Pac-12 QB Power Rankings: Week 4

September, 23, 2014
Sep 23
The Pac-12 typically has great quarterbacks and good depth at the position, but the 2014 season is particularly stacked behind center. With a few All-American candidates and early NFL draft picks, it’s almost difficult to keep up with who’s doing what to which secondary.

No worries. We’ve got you covered. Each week, we will provide you a top-five ranking of the Pac-12 QBs.

Now, it won’t always be a 1 to 5 ranking according to the expected pecking order at season’s end or NFL draft lists. It will react heavily to the preceding week. And we’ll try to spread some love.

Honorable mention: Travis Wilson, Utah: Statistically, Wilson didn’t blow anybody away at Michigan (14-of-20, 172 yards), but that’s because he didn’t play the entire game. An ugly, neck-contorting fall in the second quarter made viewers grimace, but Wilson returned to lead a critical Utes’ touchdown drive in the third quarter. His gutsiness alone deserves mention, but the efficiency of Utah’s offense after Wilson’s return to the lineup is what really stood out Saturday.

Inactive Week 4: Kevin Hogan, Stanford; Cody Kessler, USC; Taylor Kelly, ASU; Brett Hundley/Jerry Neuheisel, UCLA

To see last week’s rankings, click here.

Pac-12 Weekend Wrap: Sept. 23

September, 23, 2014
Sep 23


Recruiting reporter Erik McKinney breaks down the top weekend storylines from the Pac-12.

Heather Dinich looks at who she thinks should be in the playoffs after four weeks of the season.

#SceneAndHeard Lunch Break: Sept. 23 

September, 23, 2014
Sep 23
For today’s lunch break, the continued impressive recruiting mind of the Tennessee Volunteers coaching staff takes center stage, plus the latest on Under Armour All-America Game defensive back Micah Abernathy.

Drive Through: Heisman Race

September, 23, 2014
Sep 23


A quarter of the season is in the books. Who are the leading candidates for the Heisman? Prim Siripipat and Adam Rittenberg look at the field of candidates.

Kanell's Top Four Teams

September, 23, 2014
Sep 23


Danny Kanell ranks the top four teams in college football.

College football's top 10 QBs

September, 23, 2014
Sep 23

Week 4 provided yet another reminder of the wonderful uncertainty and unpredictability of the college game.

And suffice to say, the drama tends to center on the guys taking the snaps. Shortcomings at quarterback have leveled the playing field among Power 5 and Group of 5 programs, and several breakout performers on under-the-radar teams have emerged to steal the spotlight.

So as we pass the season's one-quarter mark, my updated list of the top 10 quarterbacks in college football will reflect all of the upheaval, from the emergence of Kenny "Trill" Hill to the unfortunate decisions of the reigning Heisman Trophy winner.

While current productivity remains at the forefront of my thought process when compiling this list, each passer's NFL projection is equally important.

With that in mind ... Seeeet. Hut.

1. Marcus Mariota | Class: Jr. | Oregon Ducks

College production: 9.5
NFL skills: 10
Preseason rank: 2

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Pac-12 morning links

September, 23, 2014
Sep 23
Scaramouche, Scaramouche, will you do the Fandango?

Leading off

The Eliminator is a cruel mistress. And this past weekend she claimed another victim. Add the California Bears to the "Better Luck Next Year" category after Arizona's dramatic come-from-behind victory on Saturday in Tucson.

Here's what Mark Schlabach had to say about the Bears:
If Clemson blowing a late lead is "Clemsoning," what in the world do you call what the Bears did at Arizona on Saturday night? Cal blew a 31-13 lead in the fourth quarter, giving up 19 points in the final 3:30. The Bears surrendered a 47-yard Hail Mary on the final play of a 49-45 loss.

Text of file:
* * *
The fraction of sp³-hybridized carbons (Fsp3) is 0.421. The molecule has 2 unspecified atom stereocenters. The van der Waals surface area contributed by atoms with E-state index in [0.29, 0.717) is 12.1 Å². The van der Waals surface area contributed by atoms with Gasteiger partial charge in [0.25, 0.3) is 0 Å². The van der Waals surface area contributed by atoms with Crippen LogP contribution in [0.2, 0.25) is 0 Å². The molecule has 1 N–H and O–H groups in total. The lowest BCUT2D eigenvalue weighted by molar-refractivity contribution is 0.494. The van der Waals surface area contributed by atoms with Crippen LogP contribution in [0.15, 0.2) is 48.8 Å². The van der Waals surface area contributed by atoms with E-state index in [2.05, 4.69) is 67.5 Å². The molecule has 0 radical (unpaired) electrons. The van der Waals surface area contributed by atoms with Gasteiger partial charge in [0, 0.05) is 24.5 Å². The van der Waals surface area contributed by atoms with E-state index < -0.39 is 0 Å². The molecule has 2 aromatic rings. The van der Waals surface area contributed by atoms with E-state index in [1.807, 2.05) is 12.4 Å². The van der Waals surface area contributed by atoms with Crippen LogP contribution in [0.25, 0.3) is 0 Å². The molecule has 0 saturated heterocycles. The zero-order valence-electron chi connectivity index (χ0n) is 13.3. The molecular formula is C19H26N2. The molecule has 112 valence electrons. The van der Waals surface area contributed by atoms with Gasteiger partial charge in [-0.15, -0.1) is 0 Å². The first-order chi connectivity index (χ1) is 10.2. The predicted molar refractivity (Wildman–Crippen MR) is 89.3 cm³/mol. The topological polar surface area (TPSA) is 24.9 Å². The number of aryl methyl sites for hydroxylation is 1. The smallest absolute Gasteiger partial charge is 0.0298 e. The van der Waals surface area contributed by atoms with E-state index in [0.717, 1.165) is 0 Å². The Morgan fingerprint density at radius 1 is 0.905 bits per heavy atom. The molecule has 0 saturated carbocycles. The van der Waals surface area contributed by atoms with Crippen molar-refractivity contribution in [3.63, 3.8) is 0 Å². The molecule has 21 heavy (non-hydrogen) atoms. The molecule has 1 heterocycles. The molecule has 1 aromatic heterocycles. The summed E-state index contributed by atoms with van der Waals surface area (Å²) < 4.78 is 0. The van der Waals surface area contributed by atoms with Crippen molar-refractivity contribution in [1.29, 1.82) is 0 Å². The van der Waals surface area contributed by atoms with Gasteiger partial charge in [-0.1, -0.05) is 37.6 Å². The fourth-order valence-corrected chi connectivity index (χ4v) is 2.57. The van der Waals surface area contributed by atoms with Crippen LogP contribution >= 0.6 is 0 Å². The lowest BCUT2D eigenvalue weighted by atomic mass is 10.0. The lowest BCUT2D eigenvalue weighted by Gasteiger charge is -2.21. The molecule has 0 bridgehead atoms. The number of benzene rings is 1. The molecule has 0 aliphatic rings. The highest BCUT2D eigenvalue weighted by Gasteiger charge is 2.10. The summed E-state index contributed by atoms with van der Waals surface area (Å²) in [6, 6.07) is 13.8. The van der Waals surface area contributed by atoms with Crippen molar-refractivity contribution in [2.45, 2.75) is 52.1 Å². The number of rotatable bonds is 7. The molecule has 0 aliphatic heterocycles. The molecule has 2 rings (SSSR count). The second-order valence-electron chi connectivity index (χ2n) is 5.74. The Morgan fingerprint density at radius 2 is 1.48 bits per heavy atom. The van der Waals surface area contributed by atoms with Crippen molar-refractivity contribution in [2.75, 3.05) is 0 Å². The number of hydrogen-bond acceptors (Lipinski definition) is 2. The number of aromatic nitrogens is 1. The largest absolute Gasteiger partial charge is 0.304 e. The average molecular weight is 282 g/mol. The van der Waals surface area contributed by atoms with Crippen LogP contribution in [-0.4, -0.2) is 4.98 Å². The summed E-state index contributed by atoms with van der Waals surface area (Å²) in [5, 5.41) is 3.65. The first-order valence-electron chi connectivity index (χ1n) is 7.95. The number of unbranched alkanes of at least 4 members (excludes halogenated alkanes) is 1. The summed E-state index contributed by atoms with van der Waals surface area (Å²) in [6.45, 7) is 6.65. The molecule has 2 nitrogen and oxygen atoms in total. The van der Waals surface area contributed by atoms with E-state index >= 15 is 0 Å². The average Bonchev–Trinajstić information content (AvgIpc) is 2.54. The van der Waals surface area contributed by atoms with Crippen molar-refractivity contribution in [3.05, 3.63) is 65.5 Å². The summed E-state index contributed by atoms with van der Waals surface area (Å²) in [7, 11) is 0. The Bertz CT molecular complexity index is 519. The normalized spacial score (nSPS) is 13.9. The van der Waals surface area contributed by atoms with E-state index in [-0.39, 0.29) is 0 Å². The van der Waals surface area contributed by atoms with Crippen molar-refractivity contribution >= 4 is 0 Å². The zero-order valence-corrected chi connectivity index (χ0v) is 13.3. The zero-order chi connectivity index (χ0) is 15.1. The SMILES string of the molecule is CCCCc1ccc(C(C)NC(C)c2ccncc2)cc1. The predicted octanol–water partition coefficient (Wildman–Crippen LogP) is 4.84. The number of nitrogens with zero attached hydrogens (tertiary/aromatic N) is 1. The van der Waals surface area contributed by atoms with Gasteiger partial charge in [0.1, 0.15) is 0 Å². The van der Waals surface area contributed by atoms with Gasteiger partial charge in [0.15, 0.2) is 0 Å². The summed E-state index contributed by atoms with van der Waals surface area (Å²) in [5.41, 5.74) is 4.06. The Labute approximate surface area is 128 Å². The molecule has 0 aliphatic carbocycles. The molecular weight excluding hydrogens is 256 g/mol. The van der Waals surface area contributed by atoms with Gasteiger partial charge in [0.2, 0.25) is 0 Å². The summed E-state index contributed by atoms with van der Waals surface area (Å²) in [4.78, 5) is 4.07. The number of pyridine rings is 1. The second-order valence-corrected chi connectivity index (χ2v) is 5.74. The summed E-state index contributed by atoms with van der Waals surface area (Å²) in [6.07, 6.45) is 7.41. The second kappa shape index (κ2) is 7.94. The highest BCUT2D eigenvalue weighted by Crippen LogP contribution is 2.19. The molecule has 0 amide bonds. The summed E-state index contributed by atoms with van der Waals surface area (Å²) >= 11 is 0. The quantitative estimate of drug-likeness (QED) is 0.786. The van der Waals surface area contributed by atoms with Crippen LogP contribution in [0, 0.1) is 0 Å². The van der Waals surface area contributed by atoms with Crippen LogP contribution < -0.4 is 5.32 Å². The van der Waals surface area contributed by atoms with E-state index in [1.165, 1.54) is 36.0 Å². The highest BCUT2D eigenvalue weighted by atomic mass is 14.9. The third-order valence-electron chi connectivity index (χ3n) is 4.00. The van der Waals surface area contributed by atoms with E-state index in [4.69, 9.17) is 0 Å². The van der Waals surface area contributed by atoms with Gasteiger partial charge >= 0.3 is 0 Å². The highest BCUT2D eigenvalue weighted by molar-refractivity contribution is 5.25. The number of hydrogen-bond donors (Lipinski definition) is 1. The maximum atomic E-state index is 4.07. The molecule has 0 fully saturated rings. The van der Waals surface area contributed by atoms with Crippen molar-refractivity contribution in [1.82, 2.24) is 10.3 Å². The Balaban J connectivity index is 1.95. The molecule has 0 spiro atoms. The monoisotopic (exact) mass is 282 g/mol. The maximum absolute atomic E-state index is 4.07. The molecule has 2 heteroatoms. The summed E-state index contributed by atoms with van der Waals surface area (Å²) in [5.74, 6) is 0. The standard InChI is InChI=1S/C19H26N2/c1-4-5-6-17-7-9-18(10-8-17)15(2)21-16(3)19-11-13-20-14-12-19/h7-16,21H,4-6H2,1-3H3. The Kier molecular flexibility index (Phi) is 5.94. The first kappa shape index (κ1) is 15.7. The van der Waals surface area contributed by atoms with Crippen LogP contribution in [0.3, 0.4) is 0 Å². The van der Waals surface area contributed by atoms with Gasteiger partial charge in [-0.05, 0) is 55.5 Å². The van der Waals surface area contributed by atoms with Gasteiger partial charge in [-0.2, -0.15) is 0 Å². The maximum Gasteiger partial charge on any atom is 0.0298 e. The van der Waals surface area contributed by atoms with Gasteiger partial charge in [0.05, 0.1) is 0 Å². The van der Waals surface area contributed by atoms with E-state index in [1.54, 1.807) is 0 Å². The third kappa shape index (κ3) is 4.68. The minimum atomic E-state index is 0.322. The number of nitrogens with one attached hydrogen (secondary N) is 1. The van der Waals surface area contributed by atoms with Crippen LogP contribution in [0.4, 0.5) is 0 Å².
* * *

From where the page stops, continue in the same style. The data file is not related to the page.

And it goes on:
Obviously, the playoff hopes of the Pac-12 didn't rest on Cal. While the Pac-12 blog likes what it sees from the Bears, let's get to a bowl game first before we start talking playoffs. That leaves the league with five teams under the "still in contention" category: Arizona, Arizona State, Oregon and UCLA. Oregon State, Stanford, USC, Utah and Washington are all "on the fence."

Speaking of playoffs, Pat Forde of Yahoo Sports weighed in with his weekly four-team projection and still has the Ducks as one of the top four teams.

What's on tap?

Athlon Sports projects the top five college football games this week, and two of their five are in the Pac-12. UCLA's trip to Arizona State -- rife with QB injury intrigue -- tops their list. And with good reason. The winner of the UCLA-ASU game has gone on to win the South Division the last two years.

They are also eyeballing the Stanford-Washington showdown. Here's why:
One of these teams has to start looking like a Pac-12 North contender, right? Stanford has been inept in the red zone, and Washington is letting bad teams hang around.

This should be an interesting matchup because both teams have struggled with consistency. Normally Stanford is the master of clean, efficient play. And when another team plays inconsistently, the Cardinal pounce. But neither team has really played up to its potential yet. The Pac-12 blog is confident they've both just been saving it for this game.

News/notes/team reports
  • Cal's blunders were Arizona's gain.
  • The Sun Devils are expecting to see Brett Hundley.
  • Some grades for Cal's game against Arizona.
  • Slowly but surely, the Buffs are making progress on offense.
  • Devon Allen emerging as a big-play threat for Oregon.
  • When Victor Bolden went down, other OSU receivers stepped up.
  • "Grades" for Stanford's bye week.
  • Tough break for the Bruins, who lose Randall Goforth for the season.
  • Adoree' Jackson narrows his focus during the bye.
  • Some new faces have been big contributors for Utah.
  • The roundup from Chris Petersen's Monday meeting with the media.
  • Some grades from WSU's game against Oregon.
Just for fun

Not necessarily fun, just gnarly.


So far, I'd say so:


Questions and answers for the Pac-12 North

September, 22, 2014
Sep 22
With the Pac-12 schedule beginning in earnest Week 5, we at the Pac-12 blog identified one question that each team has answered thus far in a satisfactory way and one that still needs to be figured out. First up: the Pac-12 North.